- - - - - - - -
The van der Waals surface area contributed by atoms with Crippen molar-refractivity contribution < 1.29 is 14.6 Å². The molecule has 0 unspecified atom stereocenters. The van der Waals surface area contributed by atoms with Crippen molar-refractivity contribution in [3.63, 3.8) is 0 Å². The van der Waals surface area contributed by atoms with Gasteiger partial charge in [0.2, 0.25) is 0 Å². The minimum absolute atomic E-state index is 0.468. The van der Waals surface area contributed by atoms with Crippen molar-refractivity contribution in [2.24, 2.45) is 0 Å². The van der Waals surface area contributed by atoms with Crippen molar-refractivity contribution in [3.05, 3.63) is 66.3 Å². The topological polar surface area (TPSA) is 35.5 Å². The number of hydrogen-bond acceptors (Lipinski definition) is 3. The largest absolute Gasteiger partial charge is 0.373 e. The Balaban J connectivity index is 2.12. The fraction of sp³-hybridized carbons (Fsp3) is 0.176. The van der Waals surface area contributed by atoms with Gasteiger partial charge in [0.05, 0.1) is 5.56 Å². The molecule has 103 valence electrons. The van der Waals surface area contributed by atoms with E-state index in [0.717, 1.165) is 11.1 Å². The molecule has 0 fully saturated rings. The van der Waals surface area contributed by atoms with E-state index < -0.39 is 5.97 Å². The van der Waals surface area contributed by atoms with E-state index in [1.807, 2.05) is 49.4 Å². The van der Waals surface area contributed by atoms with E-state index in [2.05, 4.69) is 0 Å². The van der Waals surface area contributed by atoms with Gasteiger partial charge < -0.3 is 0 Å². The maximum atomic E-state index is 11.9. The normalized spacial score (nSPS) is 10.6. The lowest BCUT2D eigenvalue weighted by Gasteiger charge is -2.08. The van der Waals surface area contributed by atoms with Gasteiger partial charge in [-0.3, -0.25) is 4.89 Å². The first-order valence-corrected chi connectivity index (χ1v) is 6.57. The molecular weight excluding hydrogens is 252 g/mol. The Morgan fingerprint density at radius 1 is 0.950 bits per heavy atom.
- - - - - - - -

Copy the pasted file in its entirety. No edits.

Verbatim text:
The van der Waals surface area contributed by atoms with Crippen molar-refractivity contribution < 1.29 is 14.6 Å². The molecule has 0 unspecified atom stereocenters. The van der Waals surface area contributed by atoms with Crippen molar-refractivity contribution in [3.63, 3.8) is 0 Å². The van der Waals surface area contributed by atoms with Gasteiger partial charge in [0.2, 0.25) is 0 Å². The minimum absolute atomic E-state index is 0.468. The van der Waals surface area contributed by atoms with Crippen molar-refractivity contribution in [2.24, 2.45) is 0 Å². The van der Waals surface area contributed by atoms with Crippen molar-refractivity contribution in [3.05, 3.63) is 66.3 Å². The topological polar surface area (TPSA) is 35.5 Å². The number of hydrogen-bond acceptors (Lipinski definition) is 3. The largest absolute Gasteiger partial charge is 0.373 e. The Balaban J connectivity index is 2.12. The fraction of sp³-hybridized carbons (Fsp3) is 0.176. The van der Waals surface area contributed by atoms with Gasteiger partial charge in [0.05, 0.1) is 5.56 Å². The molecule has 103 valence electrons. The van der Waals surface area contributed by atoms with E-state index in [0.717, 1.165) is 11.1 Å². The molecule has 0 fully saturated rings. The van der Waals surface area contributed by atoms with E-state index < -0.39 is 5.97 Å². The van der Waals surface area contributed by atoms with E-state index in [1.807, 2.05) is 49.4 Å². The van der Waals surface area contributed by atoms with E-state index in [2.05, 4.69) is 0 Å². The van der Waals surface area contributed by atoms with Gasteiger partial charge < -0.3 is 0 Å². The maximum atomic E-state index is 11.9. The normalized spacial score (nSPS) is 10.6. The lowest BCUT2D eigenvalue weighted by Gasteiger charge is -2.08. The van der Waals surface area contributed by atoms with Gasteiger partial charge in [-0.3, -0.25) is 4.89 Å². The first-order valence-corrected chi connectivity index (χ1v) is 6.57. The molecular weight excluding hydrogens is 252 g/mol. The Morgan fingerprint density at radius 1 is 0.950 bits per heavy atom.